Taken is Thriller for Women
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Written by Chris Jordan

Taken, a thriller by Rodman Philbrick

Kate Bickford's 11-year-old son Tomas was with her one moment. Then suddenly he was gone. The kidnapper, however, has no intention of returning Tomas. Kate strikes back by hiring an expert in child abduction. Then the action begins in what Publisher’s Weekly calls an "emotionally rewarding thriller" by a local Seacoast author.



READ interview with Rod Philbrick 

"On a perfect day in the month of June, in a lovely field of green, my life starts falling apart. At five minutes after four in the afternoon, to be exact."

So opens the first-ever novel by Chris Jordan, who is not really Chris Jordan at all, but veteran author Rodman Philbrick of Kittery, Maine and Key West Florida. When we last spoke to Mr. Philbrick he was touring Alaska, Great Britain and Chile for his latest children’s books. Now the popular author of 40 books including "Freak the Mighty" has gone and jumped into a whole new world with a whole new publisher. Mira Books, a division of Harlequin, publishes "the brightest stars in fiction". This is action fiction for women and, according to a local librarian, TAKEN is exactly the kind of book that flies of the shelves in summer. Mira is counting on that and has launched a sizeable promotion for this "women in peril" genre that has Mr. Philbrick flying off to Florida this week to sign books and doing radio interviews across the USA.

This is not a major departure for Philbrick. Roughly half of his novels have been mysteries or action thrillers. And he has appeared under pseudonyms before. Taking the role of a female narrator, he says, is new, but not as difficult as one might imagine. Women readers, so far, have found this a compelling page-turner. The goal, from start to finish, is to re-unite the protagonist with her kidnapped son. The story, told with Philbrick’s practiced narrative, never lets up.

So far critics have been enthusiastic and book orders have been very promising. The author, meanwhile, is hard at work on his next project – when he’s not out fishing, that is. Philbrick fans will be happy to know he has recently begun his own author blog on Amazon.com. You can keep up with the author’s activities (assuming he keeps up) by clicking here.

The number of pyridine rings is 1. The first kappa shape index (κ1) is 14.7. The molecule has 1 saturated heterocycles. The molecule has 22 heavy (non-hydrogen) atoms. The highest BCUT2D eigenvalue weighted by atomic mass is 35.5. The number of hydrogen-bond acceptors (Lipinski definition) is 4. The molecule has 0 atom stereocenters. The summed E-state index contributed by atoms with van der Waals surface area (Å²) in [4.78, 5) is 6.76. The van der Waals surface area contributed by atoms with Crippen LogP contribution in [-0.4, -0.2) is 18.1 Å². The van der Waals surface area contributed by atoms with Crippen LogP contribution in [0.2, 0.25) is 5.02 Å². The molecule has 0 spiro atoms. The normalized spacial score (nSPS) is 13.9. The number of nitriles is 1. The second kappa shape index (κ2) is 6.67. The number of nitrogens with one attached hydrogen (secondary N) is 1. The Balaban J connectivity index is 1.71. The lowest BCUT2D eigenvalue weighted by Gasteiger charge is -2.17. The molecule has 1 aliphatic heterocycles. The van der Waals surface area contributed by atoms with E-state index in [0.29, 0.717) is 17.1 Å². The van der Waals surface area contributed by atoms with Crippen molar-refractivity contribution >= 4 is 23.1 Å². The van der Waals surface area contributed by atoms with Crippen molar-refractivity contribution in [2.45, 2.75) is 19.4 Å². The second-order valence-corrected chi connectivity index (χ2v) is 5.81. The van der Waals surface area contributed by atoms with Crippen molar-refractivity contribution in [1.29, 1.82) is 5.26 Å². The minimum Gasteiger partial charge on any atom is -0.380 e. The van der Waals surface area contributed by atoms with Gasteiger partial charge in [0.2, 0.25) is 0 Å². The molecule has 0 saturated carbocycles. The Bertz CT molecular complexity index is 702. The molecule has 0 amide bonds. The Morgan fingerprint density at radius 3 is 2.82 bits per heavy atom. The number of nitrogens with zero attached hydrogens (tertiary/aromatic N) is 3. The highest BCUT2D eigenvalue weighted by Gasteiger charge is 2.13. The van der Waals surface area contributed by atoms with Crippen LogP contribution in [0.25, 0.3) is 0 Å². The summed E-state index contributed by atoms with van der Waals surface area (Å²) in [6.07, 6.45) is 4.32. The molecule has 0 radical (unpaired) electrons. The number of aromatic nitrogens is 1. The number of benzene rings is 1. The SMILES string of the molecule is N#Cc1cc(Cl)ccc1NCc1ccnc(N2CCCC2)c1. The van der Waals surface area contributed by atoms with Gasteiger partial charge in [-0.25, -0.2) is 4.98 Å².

By Chris Jordan (aka Rod Philbrick)
Mira Publishing
Retail hardcover price $21.95

From the Publisher

No parent believes it can happen to them — their child taken from a suburban schoolyard in the gentle hours of dusk. But as widowed mother Kate Bickford discovers, everything can change in the blink of an eye. One minute her lanky, amazing, maddening Tommy is begging for ice cream. Then in a terrible instant, he's gone.

Opening the door to her Connecticut home, hoping to find her son, Kate comes face-to-face with her son's abductor. He wants money. All she has. And if she doesn't follow something he calls The Method, the consequences will be gruesome.

Her comfortable life collapses as precious seconds tick by, and Kate is horrified to uncover the terrible, world-shattering secret she and her son share with a killer who will stop at nothing.…

ALSO by Rod Philbrick 

SeacoastNH Reader Response:

Writing female fiction from a man's prospective is not hard to do. I know I do it .It helps if you're married a long time, or at least living with a woman. You have to have some understanding of the Female persona. That does not come easy. It helps if you know the writing styles of some of today's leading female authors Like Ms Cornwell. One of the things that I try to remember is that a woman will do the same thing a man will do in certain situations, and in other situations she will not. I have to know which is which. I'll give you an example: If your heroine is a cop, soldier, firefighter she will think like a man She has to She is in a man's environment. If on the other hand she is a Nurse, doctor, homemaker or even a corporate head, she will and this is not written in stone think more like a woman. Every situation is different. Women adapt easier than we men. The one thing we male writers cannot do is to adopt an attitude that we understand how you ladies think in the bedroom. That is where we have tendency to fall on our face. That is where we have to tread lightly, but I'm leaving that right here. This latest thing that I'm writing concerns a woman in the high powered world of men like Donald Trump My character is similar, while somewhat less charismatic than he. My lead Female falls for him, and ultimately saves him. Any how I'll get this man's book, and read it
Paul McDermott  US Army retired